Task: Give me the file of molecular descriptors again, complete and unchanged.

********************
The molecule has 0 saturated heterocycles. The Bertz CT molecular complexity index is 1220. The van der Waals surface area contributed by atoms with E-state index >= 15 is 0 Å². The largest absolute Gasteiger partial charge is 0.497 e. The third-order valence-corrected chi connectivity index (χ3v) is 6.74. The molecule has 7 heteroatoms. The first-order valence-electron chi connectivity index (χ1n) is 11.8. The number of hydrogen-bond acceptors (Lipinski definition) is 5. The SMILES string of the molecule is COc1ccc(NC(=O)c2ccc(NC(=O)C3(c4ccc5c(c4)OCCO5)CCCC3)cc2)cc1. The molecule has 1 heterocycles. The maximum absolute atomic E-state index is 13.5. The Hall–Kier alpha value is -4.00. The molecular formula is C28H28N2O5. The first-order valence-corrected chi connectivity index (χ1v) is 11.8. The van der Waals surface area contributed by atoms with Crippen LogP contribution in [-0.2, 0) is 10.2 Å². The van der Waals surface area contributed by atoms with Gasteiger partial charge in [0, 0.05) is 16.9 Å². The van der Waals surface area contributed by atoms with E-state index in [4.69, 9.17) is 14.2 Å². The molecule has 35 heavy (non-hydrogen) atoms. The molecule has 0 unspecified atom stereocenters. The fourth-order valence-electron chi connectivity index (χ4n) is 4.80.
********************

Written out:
The molecule has 0 saturated heterocycles. The Bertz CT molecular complexity index is 1220. The van der Waals surface area contributed by atoms with E-state index >= 15 is 0 Å². The largest absolute Gasteiger partial charge is 0.497 e. The third-order valence-corrected chi connectivity index (χ3v) is 6.74. The molecule has 7 heteroatoms. The first-order valence-electron chi connectivity index (χ1n) is 11.8. The number of hydrogen-bond acceptors (Lipinski definition) is 5. The SMILES string of the molecule is COc1ccc(NC(=O)c2ccc(NC(=O)C3(c4ccc5c(c4)OCCO5)CCCC3)cc2)cc1. The molecule has 1 heterocycles. The maximum absolute atomic E-state index is 13.5. The Hall–Kier alpha value is -4.00. The molecular formula is C28H28N2O5. The first-order valence-corrected chi connectivity index (χ1v) is 11.8. The van der Waals surface area contributed by atoms with Crippen LogP contribution in [-0.2, 0) is 10.2 Å². The van der Waals surface area contributed by atoms with Gasteiger partial charge in [0, 0.05) is 16.9 Å². The van der Waals surface area contributed by atoms with E-state index in [4.69, 9.17) is 14.2 Å². The molecule has 35 heavy (non-hydrogen) atoms. The molecule has 0 unspecified atom stereocenters. The fourth-order valence-electron chi connectivity index (χ4n) is 4.80.